METHODS:
Infants at 26 to 36 weeks’ gestational age and/or with a birth weight of 1000 to 2500 g born at the University Teaching Hospital in Lusaka, Zambia, were randomized by using a 1:1 allocation and parallel design to standard thermoregulation (blanket or radiant warmer) care or to standard thermoregulation care plus placement inside a plastic bag at birth. The primary outcome measure was axillary temperature in the World Health Organization–defined normal range (36.5–37.5°C) at 1 hour after birth.
RESULTS:
A total of 104 infants were randomized. At 1 hour after birth, infants randomized to plastic bag (n = 49) were more likely to have a temperature in the normal range as compared with infants in the standard thermoregulation care group (n = 55; 59.2% vs 32.7%; relative risk 1.81; 95% confidence interval 1.16–2.81; P = .007). The temperature at 1 hour after birth in the infants randomized to plastic bag was 36.5 ± 0.5°C compared with 36.1 ± 0.6°C in standard care infants (P < .001). Hyperthermia (>38.0°C) did not occur in any infant.
CONCLUSIONS:
Placement of preterm/low birth weight infants inside a plastic bag at birth compared with standard thermoregulation care reduced hypothermia without resulting in hyperthermia, and is a low-cost, low-technology tool for resource-limited settings.
doi:10.1542/peds.2012-2030
PMCID: PMC3691528  PMID: 23733796
hypothermia/prevention and control; infant newborn; infant premature; diseases/prevention and control; perinatal care/methods
Obstetrics and gynecology  2010;116(6):1288-1295.
Objective
To compare outcomes among neonates delivered after documentation of fetal lung maturity prior to 39 weeks and those delivered at 39 or 40 weeks.
Methods
This was a retrospective cohort study of women with singleton pregnancy delivered at 36 0/7 to 38 6/7 weeks after positive fetal lung maturity testing (based on amniotic fluid lecithin to sphingomeylin ratio) or at 39 0/7 to 40 6/7 weeks (without maturity testing) at our center from 1999-2008. Women with major congenital anomalies, cord prolapse, non-reassuring antepartum testing, placental abruption, or oligohydramnios were excluded. A primary composite neonatal outcome included death, adverse respiratory outcomes, hypoglycemia, treated hyperbilirubinemia, generalized seizures, necrotizing enterocolitis, hypoxic ischemic encephalopathy, periventricular leukomalacia, and suspected or proven sepsis.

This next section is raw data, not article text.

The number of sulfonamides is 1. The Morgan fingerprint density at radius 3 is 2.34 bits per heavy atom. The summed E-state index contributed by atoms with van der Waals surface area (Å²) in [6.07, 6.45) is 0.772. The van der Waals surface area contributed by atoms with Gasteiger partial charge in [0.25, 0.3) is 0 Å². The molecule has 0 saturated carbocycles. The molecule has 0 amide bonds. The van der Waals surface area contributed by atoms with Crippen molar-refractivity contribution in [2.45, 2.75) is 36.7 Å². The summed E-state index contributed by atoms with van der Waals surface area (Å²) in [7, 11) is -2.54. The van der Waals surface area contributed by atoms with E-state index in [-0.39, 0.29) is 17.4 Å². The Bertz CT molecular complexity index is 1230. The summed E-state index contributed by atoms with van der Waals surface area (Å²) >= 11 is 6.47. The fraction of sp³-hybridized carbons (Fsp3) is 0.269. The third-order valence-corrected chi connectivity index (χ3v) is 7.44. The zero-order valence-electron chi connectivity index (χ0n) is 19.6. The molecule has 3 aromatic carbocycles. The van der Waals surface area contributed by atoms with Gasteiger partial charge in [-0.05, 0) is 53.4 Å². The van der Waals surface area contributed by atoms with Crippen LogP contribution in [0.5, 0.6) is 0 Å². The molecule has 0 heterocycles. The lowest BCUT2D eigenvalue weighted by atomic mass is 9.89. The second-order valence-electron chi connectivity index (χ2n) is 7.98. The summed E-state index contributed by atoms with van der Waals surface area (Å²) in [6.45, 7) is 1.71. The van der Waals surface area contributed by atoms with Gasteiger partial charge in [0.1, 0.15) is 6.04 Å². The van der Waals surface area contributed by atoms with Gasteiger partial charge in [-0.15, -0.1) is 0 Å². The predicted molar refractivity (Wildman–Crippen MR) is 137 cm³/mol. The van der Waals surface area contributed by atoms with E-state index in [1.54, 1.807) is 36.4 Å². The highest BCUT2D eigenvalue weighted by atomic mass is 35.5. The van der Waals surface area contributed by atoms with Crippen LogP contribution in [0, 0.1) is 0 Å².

Results
There were 459 neonates delivered at 36-38 weeks and 13,339 delivered at 39-40 weeks; mean birth weight was 3107±548 and 3362±439 grams, respectively. The risk of the composite adverse neonatal outcome was 6.1% for the 36-38 week group compared to 2.5% for the 39-40 week group; RR 2.4; 1.7-3.5. After multivariable adjustment, early delivery remained significantly associated with an increased risk of the composite outcome (adjusted OR 1.7; 1.1-2.6) as well as several individual outcomes, including respiratory distress syndrome (7.6; 2.2-26.6), treated hyperbilirubinemia (11.2; 3.6-34) and hypoglycemia (5.8; 2.4-14.3).
Conclusions
Neonates delivered at 36-38 weeks after confirmed fetal lung maturity are at higher risk of adverse outcomes than those delivered at 39-40 weeks.
doi:10.1097/AOG.0b013e3181fb7ece
PMCID: PMC4074509  PMID: 21099593
Pediatrics  2013;131(6):e1865-e1873.
OBJECTIVE:
To investigate the relationships among blood pressure (BP) values, antihypotensive therapies, and in-hospital outcomes to identify a BP threshold below which antihypotensive therapies may be beneficial.
METHODS:
Prospective observational study of infants 230/7 to 266/7 weeks’ gestational age. Hourly BP values and antihypotensive therapy use in the first 24 hours were recorded. Low BP was investigated by using 15 definitions. Outcomes were examined by using regression analysis controlling for gestational age, the number of low BP values, and illness severity.
RESULTS: